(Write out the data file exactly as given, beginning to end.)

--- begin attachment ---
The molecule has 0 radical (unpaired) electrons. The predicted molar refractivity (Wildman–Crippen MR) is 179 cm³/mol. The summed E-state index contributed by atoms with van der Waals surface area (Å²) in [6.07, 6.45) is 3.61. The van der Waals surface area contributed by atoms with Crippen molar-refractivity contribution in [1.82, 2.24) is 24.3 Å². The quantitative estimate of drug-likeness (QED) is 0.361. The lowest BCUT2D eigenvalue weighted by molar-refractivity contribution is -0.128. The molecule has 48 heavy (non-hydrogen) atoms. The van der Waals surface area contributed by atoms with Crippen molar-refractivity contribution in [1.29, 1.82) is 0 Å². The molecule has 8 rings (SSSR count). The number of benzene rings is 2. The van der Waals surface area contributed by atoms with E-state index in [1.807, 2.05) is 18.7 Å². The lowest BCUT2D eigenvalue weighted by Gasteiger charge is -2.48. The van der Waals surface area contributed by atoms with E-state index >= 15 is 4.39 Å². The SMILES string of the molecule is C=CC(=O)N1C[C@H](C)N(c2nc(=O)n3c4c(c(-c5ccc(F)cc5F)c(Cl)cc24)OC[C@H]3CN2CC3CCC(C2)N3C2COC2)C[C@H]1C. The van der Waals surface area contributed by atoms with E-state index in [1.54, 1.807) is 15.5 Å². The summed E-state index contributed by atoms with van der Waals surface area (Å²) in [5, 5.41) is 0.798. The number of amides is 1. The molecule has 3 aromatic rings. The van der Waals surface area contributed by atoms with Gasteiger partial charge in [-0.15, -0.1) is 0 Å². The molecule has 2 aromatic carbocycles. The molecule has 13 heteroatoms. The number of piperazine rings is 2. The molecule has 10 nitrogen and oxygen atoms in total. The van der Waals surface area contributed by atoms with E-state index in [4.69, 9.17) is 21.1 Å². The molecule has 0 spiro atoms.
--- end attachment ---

The molecule has 0 radical (unpaired) electrons. The predicted molar refractivity (Wildman–Crippen MR) is 179 cm³/mol. The summed E-state index contributed by atoms with van der Waals surface area (Å²) in [6.07, 6.45) is 3.61. The van der Waals surface area contributed by atoms with Crippen molar-refractivity contribution in [1.82, 2.24) is 24.3 Å². The quantitative estimate of drug-likeness (QED) is 0.361. The lowest BCUT2D eigenvalue weighted by molar-refractivity contribution is -0.128. The molecule has 48 heavy (non-hydrogen) atoms. The van der Waals surface area contributed by atoms with Crippen molar-refractivity contribution in [1.29, 1.82) is 0 Å². The molecule has 8 rings (SSSR count). The number of benzene rings is 2. The van der Waals surface area contributed by atoms with E-state index in [1.807, 2.05) is 18.7 Å². The lowest BCUT2D eigenvalue weighted by Gasteiger charge is -2.48. The van der Waals surface area contributed by atoms with E-state index >= 15 is 4.39 Å². The SMILES string of the molecule is C=CC(=O)N1C[C@H](C)N(c2nc(=O)n3c4c(c(-c5ccc(F)cc5F)c(Cl)cc24)OC[C@H]3CN2CC3CCC(C2)N3C2COC2)C[C@H]1C. The van der Waals surface area contributed by atoms with E-state index in [1.54, 1.807) is 15.5 Å². The summed E-state index contributed by atoms with van der Waals surface area (Å²) in [5, 5.41) is 0.798. The number of amides is 1. The molecule has 3 aromatic rings. The van der Waals surface area contributed by atoms with Gasteiger partial charge in [-0.15, -0.1) is 0 Å². The molecule has 2 aromatic carbocycles. The molecule has 13 heteroatoms. The number of piperazine rings is 2. The molecule has 10 nitrogen and oxygen atoms in total. The van der Waals surface area contributed by atoms with E-state index in [4.69, 9.17) is 21.1 Å². The molecule has 0 spiro atoms.